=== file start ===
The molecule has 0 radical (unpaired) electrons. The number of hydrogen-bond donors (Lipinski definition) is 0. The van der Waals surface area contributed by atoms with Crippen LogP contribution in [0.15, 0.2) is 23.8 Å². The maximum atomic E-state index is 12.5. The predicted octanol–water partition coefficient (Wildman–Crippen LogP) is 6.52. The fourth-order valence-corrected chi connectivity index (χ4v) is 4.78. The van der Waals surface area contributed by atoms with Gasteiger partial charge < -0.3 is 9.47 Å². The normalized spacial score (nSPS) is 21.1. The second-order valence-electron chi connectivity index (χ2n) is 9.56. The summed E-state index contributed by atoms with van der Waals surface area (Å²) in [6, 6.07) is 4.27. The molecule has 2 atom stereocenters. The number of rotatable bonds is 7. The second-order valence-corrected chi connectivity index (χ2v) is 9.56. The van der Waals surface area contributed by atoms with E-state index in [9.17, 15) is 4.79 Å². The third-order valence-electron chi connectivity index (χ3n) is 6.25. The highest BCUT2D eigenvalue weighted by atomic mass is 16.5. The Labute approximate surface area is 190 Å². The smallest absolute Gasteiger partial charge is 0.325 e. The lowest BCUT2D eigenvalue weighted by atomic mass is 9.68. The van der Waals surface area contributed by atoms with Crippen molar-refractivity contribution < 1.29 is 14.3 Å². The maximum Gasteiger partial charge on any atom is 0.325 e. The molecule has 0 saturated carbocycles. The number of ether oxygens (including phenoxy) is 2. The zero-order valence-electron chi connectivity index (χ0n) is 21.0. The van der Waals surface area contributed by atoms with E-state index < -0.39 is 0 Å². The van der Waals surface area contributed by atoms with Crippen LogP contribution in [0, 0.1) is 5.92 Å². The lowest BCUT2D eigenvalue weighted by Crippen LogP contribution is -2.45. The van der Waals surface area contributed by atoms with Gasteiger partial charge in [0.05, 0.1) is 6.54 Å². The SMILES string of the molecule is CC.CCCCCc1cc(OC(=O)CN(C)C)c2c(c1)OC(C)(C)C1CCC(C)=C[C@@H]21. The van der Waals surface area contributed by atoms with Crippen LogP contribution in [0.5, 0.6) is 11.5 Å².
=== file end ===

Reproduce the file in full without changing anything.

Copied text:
The molecule has 0 radical (unpaired) electrons. The number of hydrogen-bond donors (Lipinski definition) is 0. The van der Waals surface area contributed by atoms with Crippen LogP contribution in [0.15, 0.2) is 23.8 Å². The maximum atomic E-state index is 12.5. The predicted octanol–water partition coefficient (Wildman–Crippen LogP) is 6.52. The fourth-order valence-corrected chi connectivity index (χ4v) is 4.78. The van der Waals surface area contributed by atoms with Gasteiger partial charge < -0.3 is 9.47 Å². The normalized spacial score (nSPS) is 21.1. The second-order valence-electron chi connectivity index (χ2n) is 9.56. The summed E-state index contributed by atoms with van der Waals surface area (Å²) in [6, 6.07) is 4.27. The molecule has 2 atom stereocenters. The number of rotatable bonds is 7. The second-order valence-corrected chi connectivity index (χ2v) is 9.56. The van der Waals surface area contributed by atoms with E-state index in [9.17, 15) is 4.79 Å². The third-order valence-electron chi connectivity index (χ3n) is 6.25. The highest BCUT2D eigenvalue weighted by atomic mass is 16.5. The Labute approximate surface area is 190 Å². The smallest absolute Gasteiger partial charge is 0.325 e. The lowest BCUT2D eigenvalue weighted by atomic mass is 9.68. The van der Waals surface area contributed by atoms with Crippen molar-refractivity contribution < 1.29 is 14.3 Å². The maximum Gasteiger partial charge on any atom is 0.325 e. The molecule has 0 saturated carbocycles. The number of ether oxygens (including phenoxy) is 2. The zero-order valence-electron chi connectivity index (χ0n) is 21.0. The van der Waals surface area contributed by atoms with E-state index < -0.39 is 0 Å². The van der Waals surface area contributed by atoms with Crippen LogP contribution in [0, 0.1) is 5.92 Å². The lowest BCUT2D eigenvalue weighted by Crippen LogP contribution is -2.45. The van der Waals surface area contributed by atoms with Gasteiger partial charge in [0.05, 0.1) is 6.54 Å². The SMILES string of the molecule is CC.CCCCCc1cc(OC(=O)CN(C)C)c2c(c1)OC(C)(C)C1CCC(C)=C[C@@H]21. The van der Waals surface area contributed by atoms with Crippen LogP contribution in [0.5, 0.6) is 11.5 Å².